Byron modified a modern MX aluminum silencer to go on a copy of a stock head pipe (I'm not sure about the copy - it may be a stocker, but I don't have the bike close to me to check it). I'll redo this to incorporate a longer and smaller diameter headpipe which should help move the power down in the RPM range.

The Ace 100 has a cast iron cylinder, which isn't the lightest of items. I've purchased a 100cc Road Toad engine, which not only has an aluminum cylinder and reed valve, but also has bigger fins on the cylinder and head than the Ace engine. The engine isn't going to be putting out huge horsepower, but then it doesn't have a lot of air whistling through the fins at trials speeds. I'll have to get that apart, cleaned up, and checked to see what parts I need to order. The Road Toad does have oil injection which I'll be deleting (I run premix in my Kawasaki KT250 trials bike and want to use the same fuel in both) and a fancy tucked away kick start lever.


Since Byron was trying to not chop the stock bike the rearset footpegs he made ended up a lot higher than I think is best. He did make some adapters that move the front axle forward on the stock forks to reduce the trail, but the stock forks aren't the greatest in the world, so I've got plans to install either some 35mm Bultaco or Betor forks, both of which fall readily to hand.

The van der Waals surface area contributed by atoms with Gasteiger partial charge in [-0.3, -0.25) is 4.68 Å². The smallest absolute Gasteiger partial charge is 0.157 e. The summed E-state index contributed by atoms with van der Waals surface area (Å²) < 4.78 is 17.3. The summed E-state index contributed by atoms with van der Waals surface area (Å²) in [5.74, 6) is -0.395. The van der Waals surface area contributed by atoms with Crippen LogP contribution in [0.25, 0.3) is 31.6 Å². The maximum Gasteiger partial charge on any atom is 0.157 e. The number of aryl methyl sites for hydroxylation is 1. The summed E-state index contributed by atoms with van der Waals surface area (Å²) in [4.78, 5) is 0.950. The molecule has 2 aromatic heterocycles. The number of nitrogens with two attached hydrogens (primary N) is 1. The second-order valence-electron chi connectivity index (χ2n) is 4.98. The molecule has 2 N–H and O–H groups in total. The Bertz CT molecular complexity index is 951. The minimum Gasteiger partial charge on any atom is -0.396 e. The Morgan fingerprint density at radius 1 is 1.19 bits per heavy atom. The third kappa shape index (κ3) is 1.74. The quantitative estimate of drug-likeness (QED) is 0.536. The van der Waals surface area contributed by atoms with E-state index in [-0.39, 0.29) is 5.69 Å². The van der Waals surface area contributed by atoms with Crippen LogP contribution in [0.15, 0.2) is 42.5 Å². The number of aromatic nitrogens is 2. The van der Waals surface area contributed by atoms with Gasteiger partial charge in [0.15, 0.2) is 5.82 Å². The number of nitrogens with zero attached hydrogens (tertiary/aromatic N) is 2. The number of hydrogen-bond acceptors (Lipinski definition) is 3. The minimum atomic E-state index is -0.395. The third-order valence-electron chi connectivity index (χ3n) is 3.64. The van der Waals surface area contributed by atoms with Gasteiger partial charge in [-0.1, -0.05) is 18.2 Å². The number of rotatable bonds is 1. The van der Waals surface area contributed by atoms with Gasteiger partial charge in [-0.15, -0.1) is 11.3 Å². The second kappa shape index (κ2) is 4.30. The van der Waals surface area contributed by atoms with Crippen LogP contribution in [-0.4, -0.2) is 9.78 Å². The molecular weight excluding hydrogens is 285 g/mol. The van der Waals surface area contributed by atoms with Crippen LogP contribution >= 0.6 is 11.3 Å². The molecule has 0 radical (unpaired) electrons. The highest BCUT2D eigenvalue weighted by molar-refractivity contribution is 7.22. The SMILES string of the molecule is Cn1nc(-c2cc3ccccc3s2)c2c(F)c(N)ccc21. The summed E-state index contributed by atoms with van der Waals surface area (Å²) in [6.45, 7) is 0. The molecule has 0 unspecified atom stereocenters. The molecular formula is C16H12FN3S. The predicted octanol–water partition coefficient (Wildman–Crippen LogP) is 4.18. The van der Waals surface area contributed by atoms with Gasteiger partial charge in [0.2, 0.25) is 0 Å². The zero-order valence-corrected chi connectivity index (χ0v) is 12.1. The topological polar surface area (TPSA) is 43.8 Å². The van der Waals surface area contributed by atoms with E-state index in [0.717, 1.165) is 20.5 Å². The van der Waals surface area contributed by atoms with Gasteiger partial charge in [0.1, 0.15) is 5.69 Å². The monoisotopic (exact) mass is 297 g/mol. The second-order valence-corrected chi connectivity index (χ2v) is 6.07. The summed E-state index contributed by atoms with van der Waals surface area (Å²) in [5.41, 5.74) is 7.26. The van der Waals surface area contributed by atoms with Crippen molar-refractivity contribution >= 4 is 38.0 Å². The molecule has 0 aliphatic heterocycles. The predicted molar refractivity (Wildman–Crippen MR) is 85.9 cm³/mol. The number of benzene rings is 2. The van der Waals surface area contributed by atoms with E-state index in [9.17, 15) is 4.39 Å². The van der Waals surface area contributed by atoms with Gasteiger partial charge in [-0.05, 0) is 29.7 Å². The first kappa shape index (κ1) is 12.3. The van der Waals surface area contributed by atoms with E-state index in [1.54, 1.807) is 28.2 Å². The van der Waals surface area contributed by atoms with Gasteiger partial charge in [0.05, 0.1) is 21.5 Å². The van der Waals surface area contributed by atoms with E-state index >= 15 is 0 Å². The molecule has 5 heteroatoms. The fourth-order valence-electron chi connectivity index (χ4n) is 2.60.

The plan is to make a complete new frame and swing arm that will probably have somewhat less ground clearance than the bike has now. If you look at the photos, the engine rides quite a bit above the lower frame tubes. The engine could be lowered, the lower frame tubes eliminated, and an aluminum bash plate installed as is common on many trials bikes. This would lower the center of gravity and still give good ground clearance - I'm planning on 11-12" which is plenty for vintage trials sections. The stock seat ends up pretty high when the back of the bike is jacked up with the new upper damper mounts, so lowering that is also in the plan.